Like many older transit buses, the D60HF is no longer being manufactured, as New Flyer only produces its Xcelsior low floor line of transit buses. The remaining buses are being replaced by such newer buses, as well as newer model Nove LFS articulated units. It won’t be much longer before there’s only a handful of these buses left in service, so I know of many transit enthusiasts who are trying to get their final batches of photos, videos, and bus rides in before 2018 comes to a close. Like many retired bus fleets in the New York City metro region, I expect one or two (maybe three or four) units to be preserved by the New York Transit Museum and perhaps a few other units preserved by other transit museums.
Can you believe that it’s been 10 years since I began blogging about public transit? I sure can’t! It almost seems just like yesterday that I put together The Tampa Transit Utopia Discussion and began to express my feelings and thoughts about public transit in my region and beyond. So what exactly have I done in these past 10 years when it comes to blogging about transit? Well, let’s take a quick look.
Besides all of the blog posts and content pages that you’ve likely seen, I’ve taken a trip to Belgium & France, a trip to Norfolk & Virginia Beach, two trips to New York City, & several trips to Orlando. I’ve also been able to decrease my dependency on a car and take transit much more often than I used to, which allows me to take stress off my aging and increasingly unreliable car. In addition, I’ve been able to utilize a variety of transit modes – including local & express bus, shuttle & flex van, light rail, commuter rail, monorail, funicular, and subway.
You can see in the collage above just some of the buses and trains that I’ve had an opportunity to ride on or at least photograph. I’ve enjoyed many combined rides on board Hillsborough Area Regional Transit (HART), the Pinellas Suncoast Transit Authority (PSTA), Sarasota County Area Transit (SCAT), Manatee County Area Transit (MCAT), Pasco County Public Transportation (PCPT), SunRail, LYNX, Votran, StarMetro, Hampton Roads Transit (HRT), and many others.
So what is my favorite transit system? Well, that’s a tough one. I would say PSTA is my favorite, with the New York City MTA being a very close second. PSTA is my favorite not only because it’s my home system, but because they’ve been able to make a lot of improvements over the past 10 years – despite the failure of the 2014 Greenlight Pinellas sales tax referendum. The MTA is my second favorite because I was able to get to so many destinations in the New York City region without having to jump into a car – all despite the hardships that commuters face each day on the buses & subway trains.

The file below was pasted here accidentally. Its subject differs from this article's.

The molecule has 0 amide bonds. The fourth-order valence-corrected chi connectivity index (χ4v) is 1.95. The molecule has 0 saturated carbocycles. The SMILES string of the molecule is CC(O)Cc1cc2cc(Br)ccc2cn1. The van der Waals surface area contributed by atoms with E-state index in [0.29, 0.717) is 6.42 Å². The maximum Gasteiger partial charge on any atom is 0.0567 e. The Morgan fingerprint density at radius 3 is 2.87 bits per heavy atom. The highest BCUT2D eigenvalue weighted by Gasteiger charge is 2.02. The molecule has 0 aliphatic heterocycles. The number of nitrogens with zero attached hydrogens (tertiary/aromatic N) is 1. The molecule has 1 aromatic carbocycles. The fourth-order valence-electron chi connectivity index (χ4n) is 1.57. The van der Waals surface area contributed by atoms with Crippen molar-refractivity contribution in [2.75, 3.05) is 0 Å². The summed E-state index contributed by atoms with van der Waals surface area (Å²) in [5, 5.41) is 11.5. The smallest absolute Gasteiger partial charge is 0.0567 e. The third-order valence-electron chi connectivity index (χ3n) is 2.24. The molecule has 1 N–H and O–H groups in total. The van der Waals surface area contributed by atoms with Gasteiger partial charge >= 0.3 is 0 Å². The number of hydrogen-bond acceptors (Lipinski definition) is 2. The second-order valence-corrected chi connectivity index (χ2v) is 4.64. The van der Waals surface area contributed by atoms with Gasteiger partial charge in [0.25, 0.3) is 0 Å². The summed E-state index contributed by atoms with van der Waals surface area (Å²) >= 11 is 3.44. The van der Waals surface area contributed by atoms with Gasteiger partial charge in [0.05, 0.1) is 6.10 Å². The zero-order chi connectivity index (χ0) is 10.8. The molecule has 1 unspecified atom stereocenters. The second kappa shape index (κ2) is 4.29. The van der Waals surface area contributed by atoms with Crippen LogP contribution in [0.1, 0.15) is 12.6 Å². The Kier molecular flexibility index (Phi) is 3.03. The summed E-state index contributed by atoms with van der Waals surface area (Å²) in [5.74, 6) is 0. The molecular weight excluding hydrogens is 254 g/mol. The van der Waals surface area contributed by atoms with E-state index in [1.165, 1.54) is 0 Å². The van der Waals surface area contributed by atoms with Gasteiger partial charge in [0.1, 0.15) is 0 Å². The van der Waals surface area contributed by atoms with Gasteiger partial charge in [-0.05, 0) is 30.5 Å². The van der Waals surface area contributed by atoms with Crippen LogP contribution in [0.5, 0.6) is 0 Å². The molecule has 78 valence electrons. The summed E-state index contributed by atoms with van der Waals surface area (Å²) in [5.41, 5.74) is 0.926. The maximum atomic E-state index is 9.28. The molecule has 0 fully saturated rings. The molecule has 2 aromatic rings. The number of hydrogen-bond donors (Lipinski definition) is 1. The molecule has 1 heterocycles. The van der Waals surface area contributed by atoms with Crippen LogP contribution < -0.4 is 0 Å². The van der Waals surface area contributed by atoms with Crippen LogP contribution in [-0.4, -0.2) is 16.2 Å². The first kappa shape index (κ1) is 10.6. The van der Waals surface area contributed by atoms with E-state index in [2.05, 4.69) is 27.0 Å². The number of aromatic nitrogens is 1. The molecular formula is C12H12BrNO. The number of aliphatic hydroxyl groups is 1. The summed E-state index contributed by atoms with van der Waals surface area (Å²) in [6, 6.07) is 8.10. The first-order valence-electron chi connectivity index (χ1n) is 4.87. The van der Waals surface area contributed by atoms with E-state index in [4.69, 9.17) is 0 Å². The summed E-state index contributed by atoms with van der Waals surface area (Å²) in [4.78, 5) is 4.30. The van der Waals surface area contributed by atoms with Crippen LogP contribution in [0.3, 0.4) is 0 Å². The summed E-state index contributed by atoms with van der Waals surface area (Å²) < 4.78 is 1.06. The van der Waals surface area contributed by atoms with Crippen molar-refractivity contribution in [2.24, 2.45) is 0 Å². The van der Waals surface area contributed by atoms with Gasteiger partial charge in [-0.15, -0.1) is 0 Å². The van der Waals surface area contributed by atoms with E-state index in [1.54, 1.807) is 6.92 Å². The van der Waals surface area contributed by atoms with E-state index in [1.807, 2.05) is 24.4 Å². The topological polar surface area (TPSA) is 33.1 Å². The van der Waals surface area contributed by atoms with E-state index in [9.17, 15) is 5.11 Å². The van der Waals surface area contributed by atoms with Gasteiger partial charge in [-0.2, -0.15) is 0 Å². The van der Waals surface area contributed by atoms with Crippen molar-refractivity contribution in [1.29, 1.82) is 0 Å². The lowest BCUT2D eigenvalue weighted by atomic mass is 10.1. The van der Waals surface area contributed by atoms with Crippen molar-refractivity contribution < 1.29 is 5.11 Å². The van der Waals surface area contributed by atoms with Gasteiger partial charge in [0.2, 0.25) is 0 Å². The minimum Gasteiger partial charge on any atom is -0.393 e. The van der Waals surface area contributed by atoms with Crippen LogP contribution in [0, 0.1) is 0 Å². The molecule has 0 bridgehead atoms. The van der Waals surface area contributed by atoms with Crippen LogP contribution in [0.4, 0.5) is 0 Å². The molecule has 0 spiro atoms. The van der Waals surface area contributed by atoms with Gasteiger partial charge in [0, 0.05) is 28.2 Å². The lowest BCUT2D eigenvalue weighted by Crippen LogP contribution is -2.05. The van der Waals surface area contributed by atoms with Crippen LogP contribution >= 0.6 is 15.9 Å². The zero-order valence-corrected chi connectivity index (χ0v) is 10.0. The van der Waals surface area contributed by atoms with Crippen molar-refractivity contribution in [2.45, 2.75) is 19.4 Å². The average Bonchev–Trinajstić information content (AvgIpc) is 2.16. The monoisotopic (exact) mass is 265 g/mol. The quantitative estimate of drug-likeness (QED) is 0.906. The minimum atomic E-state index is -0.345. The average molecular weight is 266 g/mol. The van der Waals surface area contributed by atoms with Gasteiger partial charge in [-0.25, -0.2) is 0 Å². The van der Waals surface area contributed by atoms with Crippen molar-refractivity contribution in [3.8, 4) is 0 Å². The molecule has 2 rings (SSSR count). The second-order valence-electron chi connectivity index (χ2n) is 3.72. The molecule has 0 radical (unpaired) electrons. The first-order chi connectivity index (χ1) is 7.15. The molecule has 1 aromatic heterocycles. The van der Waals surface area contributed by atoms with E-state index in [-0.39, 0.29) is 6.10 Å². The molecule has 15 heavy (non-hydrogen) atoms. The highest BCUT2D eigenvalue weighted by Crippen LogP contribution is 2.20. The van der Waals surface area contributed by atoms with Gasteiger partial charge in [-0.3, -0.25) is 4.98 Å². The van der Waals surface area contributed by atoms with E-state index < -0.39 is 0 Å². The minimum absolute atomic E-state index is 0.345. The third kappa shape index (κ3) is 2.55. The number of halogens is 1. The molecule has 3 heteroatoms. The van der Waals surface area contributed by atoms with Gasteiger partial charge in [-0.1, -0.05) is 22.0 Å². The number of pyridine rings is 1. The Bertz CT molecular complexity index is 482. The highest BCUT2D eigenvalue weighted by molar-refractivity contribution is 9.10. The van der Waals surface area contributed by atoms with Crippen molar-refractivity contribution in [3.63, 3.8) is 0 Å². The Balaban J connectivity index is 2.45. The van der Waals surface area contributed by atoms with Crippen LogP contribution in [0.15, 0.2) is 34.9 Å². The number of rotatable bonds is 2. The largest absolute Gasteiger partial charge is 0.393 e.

While HART will always have a place in my heart, I feel that local government is neglecting transportation in Hillsborough County to a point where it’s almost unbearable to use transit there, & it’s really sad that it’s come to this point. When you have too many people who think that transit is only for the poor & disabled & thus don’t think it’s worth it to fund the system unless you’re able to leverage blowing tons of money into interstate highway widening with nonsense toll lanes, it’s really sickening to be honest. Transportation should not be a partisan political football – period, and for that reason, I’ve been able to gradually increase my transit advocacy – including through my No Tax For Tracks Truth Page Presents – Away with Tampa Bay Next Facebook Page.
So what will the next 10 years bring? Well, more transit photos, videos, stories, and other content, as well as more involvement in transit advocacy. I also hope to be able to embark on a few more travels – including round 2 in Europe, round 3 in Tallahassee, round 4 in New York City, as well as possible trips to Miami, Jacksonville, & San Francisco. I also fully intend to keep my site around for at least another 10 years & am trying my best to execute an expansion that I’ve been planning for the past several months. My day job has been quite busy as of late, so it hasn’t allowed me to do as much updating as I would like.
Before I close out this post, I want to say thank you to all of my visitors & group members, as well as all those who have provided support & contributions to my site over the past 10 years. I also want to thank the many members, moderators, & administrators at SkyScraperCity for giving me inspiration to launch what is now The Global Transit Guidebook, & for continuing to support my endeavors along the way! Without your support, I would not be able to do what I do today. Thank you!